3i EXPO Webinar - “Automation: The key tool to gain competitive edge”

  • Industry News
  • Feb 01,22
The first virtual discussion panel - as a part of the webinar series for 3i Expo 2022 - focused on opportunities for India in the post Covid world and importance of modern manufacturing technologies to achieve the goals of Aatmanirbhar Bharat mission, writes Rakesh Rao.
3i EXPO Webinar - “Automation: The key tool to gain competitive edge”

Industrial Products Finder (IPF) kickstarted its webinar series for 3i Expo 2022 - which is being organised by IPF from March 25-26, 2022 at Nehru Centre, Mumbai - with the first virtual discussion panel - titled “Aatmanirbhar Bharat: The story so far” - recently. The 3i EXPO - 3i stands for “IPF for Industry 4.0 and Innovations” - aims to bring all the stake-holders of Industry 4.0 on one platform. This year Maharashtra Industrial Development Corporation (MIDC) will be the Presenting Partner, while Automation Industry Association (AIA) has joined hands as the Knowledge Partner for the Expo.

 

Discussion Forum

The Government is aiming to increase contribution of manufacturing sector to India’s GDP from present 17% to 25% by 2025. Post-Covid, global companies are looking at alternate destinations for sourcing raw materials and manufacturing their products. This presents a very good prospect for India to increase its share in the global trade. The Government of India has also launched Aatmanirbhar Bharat scheme with an intention to make India self-sufficient and be a leading supplier to the global manufacturing industry.

 

The Panel Discussion focused on the steps that India should take to become the first choice of global manufacturing companies and the role of automation and modern manufacturing technologies to achieve the goals of Aatmanirbhar Bharat mission.

 

The Roundtable saw participations of Anup Wadhwa, Director of Automation Industry Association (AIA); Milind Kulshreshtha, Founder & CEO of AiKiaros; Samiron Ghoshal, Senior Partner of Amrop; Sanjay Deshmukh, Head of Global Presales at Findability Sciences; and G Sundararaman, Senior Vice President & Head, Wipro PARI Automation business.

 

Commenting on the present status of India's manufacturing sector, Sundararaman said, “If you intend to become a global manufacturing hub, comparison with China is inevitable. Every minute 15 cars are produced in China, which produces 26 million cars annually (compared to India's 3 million car per year). Similarly, in China, robot density in 200 robots per 10,000 employees. In India, robot density stands at 4-5 robots. If you compare China and India (in terms of manufacturing scale), it is 1:10 in China's favour. Gap is very big between the present scale of India's manufacturing sector and where it should be to a strong contender for a global manufacturing hub.”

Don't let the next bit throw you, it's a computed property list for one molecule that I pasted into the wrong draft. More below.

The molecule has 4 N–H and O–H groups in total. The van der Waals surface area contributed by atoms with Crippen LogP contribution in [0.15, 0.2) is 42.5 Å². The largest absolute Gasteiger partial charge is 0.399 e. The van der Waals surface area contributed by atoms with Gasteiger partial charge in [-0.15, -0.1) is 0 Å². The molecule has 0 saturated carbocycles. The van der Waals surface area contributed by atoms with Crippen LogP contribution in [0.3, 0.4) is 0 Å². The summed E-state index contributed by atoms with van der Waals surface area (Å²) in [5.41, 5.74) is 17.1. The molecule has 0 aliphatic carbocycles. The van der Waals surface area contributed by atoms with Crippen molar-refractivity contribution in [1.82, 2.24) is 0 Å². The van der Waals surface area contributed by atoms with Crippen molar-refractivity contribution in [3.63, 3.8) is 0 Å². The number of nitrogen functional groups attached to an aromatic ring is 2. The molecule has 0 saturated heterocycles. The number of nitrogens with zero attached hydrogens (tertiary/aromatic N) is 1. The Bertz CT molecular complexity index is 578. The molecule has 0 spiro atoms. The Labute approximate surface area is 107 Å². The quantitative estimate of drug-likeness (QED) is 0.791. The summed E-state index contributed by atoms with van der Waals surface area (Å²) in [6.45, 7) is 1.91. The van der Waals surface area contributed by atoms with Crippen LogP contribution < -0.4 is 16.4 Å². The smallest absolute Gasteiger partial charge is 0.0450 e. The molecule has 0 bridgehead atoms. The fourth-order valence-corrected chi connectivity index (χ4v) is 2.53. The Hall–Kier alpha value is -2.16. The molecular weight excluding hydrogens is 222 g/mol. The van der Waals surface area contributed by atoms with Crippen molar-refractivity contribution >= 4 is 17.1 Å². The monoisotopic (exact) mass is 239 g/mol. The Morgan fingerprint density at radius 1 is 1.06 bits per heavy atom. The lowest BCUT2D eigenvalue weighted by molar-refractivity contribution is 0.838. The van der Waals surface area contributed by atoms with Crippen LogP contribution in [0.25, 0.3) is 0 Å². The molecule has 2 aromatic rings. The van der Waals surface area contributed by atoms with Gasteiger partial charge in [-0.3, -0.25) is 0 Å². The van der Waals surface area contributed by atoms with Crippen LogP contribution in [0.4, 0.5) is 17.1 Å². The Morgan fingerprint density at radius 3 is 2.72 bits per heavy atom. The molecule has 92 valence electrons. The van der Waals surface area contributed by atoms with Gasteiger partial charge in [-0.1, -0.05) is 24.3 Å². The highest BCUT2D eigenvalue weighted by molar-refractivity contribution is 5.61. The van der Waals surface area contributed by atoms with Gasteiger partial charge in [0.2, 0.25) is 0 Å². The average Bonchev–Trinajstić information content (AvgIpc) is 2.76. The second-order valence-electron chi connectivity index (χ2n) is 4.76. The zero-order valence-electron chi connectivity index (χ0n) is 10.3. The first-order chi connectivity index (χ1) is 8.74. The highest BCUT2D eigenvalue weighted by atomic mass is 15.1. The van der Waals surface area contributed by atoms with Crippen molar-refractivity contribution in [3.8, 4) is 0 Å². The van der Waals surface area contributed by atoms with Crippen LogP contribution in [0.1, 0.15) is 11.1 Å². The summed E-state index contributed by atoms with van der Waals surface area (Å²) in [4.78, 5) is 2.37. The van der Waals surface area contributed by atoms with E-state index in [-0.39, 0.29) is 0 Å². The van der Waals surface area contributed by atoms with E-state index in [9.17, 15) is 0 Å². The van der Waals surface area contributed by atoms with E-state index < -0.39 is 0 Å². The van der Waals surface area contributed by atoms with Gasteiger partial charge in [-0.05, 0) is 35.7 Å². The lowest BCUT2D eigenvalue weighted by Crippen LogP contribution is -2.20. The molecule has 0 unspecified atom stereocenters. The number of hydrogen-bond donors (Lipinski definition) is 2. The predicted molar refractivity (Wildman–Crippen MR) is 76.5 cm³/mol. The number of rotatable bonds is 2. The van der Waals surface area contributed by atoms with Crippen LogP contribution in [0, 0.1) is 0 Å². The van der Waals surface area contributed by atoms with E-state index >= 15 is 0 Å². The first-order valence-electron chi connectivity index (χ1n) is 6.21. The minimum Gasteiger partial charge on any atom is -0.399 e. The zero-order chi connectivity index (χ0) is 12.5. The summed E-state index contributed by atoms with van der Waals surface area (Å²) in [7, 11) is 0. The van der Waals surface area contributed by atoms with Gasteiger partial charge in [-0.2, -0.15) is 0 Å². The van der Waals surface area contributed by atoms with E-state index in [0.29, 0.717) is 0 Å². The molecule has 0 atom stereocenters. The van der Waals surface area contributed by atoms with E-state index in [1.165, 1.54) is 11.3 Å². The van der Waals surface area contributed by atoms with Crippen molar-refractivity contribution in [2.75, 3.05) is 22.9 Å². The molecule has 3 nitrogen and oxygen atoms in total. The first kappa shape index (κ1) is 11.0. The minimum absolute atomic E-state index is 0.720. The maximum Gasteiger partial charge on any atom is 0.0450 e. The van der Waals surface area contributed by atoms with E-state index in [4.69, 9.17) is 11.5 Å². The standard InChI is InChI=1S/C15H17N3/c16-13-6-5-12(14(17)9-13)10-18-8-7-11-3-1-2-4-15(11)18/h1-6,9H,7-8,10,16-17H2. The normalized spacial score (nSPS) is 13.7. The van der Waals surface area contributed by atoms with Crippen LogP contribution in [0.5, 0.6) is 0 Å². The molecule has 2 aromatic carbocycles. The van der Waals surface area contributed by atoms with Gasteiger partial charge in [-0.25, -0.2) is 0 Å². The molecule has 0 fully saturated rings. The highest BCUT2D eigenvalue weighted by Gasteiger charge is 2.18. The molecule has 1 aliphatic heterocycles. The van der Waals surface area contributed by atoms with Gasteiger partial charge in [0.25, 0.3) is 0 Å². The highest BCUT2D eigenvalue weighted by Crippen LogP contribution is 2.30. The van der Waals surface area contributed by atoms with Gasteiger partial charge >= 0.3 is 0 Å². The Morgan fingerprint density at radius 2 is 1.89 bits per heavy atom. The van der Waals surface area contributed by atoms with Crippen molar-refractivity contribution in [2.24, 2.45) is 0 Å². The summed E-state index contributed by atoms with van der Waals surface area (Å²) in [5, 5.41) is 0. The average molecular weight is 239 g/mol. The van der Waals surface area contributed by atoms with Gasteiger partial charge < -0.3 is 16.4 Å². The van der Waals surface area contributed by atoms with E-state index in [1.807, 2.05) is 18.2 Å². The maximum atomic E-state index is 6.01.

However, according to Sundararaman, India has been taking some measures to improve its manufacturing capability and the country is moving in the right direction. “In service sector, India has proved that it can ramp up capacity to match the global scale. Even in manufacturing, there are sectors which are of world-class scale. For example, in vaccine production, we are a global leader and were able to increase the production of Covid vaccine very quickly. Another example is two-wheelers sector, which annually produces 20 million units. Productivity will be important for ensuring scale. In manufacturing, we need to relentless focus on automation & digitalisations as they are important tools to improving efficiency and productivity,” he added.

 

Giving a different twist to the debate of competitiveness, Samiron Ghoshal, opined, “When you are fighting against Goliath you cannot win the battle by fighting frontally. We need to analyse competitiveness sector-by-sector and identify areas/sector where we have an advantage. There are sectors where we are already a part of global value chain (for example auto, pharma, etc). We need to go into areas where we already have a connect with the OEMs and try to fill-in the gaps that exist (or may exist) as big companies are planning to replace China as a sourcing destination.”

 

India is a major tier 1 & 2 supplier to the auto industry, but 65-75% is linked to engine & engine related component & works (like forging). “With electrical vehicle (EV) coming in, these auto component segments are under threat. Similarly, in pharma, we are strong in generics, but in the base chemicals (which are used to make these generics) China dominates the market. Here again, global companies are looking for alternate suppliers of base chemicals. So, by identifying areas/sectors where we have good presence and then using technology to improve productivity and quickly scale-up, we have a better chance of succeeding. This sector-specific focused approach can have higher success rate then targeting all sectors at one go.” Ghosal added.